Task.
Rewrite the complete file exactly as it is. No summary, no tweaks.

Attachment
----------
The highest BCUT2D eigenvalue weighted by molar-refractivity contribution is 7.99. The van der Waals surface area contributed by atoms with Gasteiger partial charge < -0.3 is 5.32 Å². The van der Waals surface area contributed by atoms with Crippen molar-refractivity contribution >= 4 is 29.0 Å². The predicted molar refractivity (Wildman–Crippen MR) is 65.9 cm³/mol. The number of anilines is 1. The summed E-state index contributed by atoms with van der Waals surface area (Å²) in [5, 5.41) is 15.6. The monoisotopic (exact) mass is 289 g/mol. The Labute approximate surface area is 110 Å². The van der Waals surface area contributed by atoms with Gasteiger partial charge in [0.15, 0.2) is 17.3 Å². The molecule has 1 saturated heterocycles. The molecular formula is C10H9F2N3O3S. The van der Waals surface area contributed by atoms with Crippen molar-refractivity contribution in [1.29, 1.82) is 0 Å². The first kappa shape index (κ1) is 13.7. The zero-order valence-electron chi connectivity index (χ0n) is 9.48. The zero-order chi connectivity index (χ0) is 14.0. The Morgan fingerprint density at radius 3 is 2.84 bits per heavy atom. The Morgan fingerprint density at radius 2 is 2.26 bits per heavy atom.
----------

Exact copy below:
The highest BCUT2D eigenvalue weighted by molar-refractivity contribution is 7.99. The van der Waals surface area contributed by atoms with Gasteiger partial charge < -0.3 is 5.32 Å². The van der Waals surface area contributed by atoms with Crippen molar-refractivity contribution >= 4 is 29.0 Å². The predicted molar refractivity (Wildman–Crippen MR) is 65.9 cm³/mol. The number of anilines is 1. The summed E-state index contributed by atoms with van der Waals surface area (Å²) in [5, 5.41) is 15.6. The monoisotopic (exact) mass is 289 g/mol. The Labute approximate surface area is 110 Å². The van der Waals surface area contributed by atoms with Gasteiger partial charge in [0.15, 0.2) is 17.3 Å². The molecule has 1 saturated heterocycles. The molecular formula is C10H9F2N3O3S. The van der Waals surface area contributed by atoms with Crippen molar-refractivity contribution in [1.29, 1.82) is 0 Å². The first kappa shape index (κ1) is 13.7. The zero-order valence-electron chi connectivity index (χ0n) is 9.48. The zero-order chi connectivity index (χ0) is 14.0. The Morgan fingerprint density at radius 3 is 2.84 bits per heavy atom. The Morgan fingerprint density at radius 2 is 2.26 bits per heavy atom.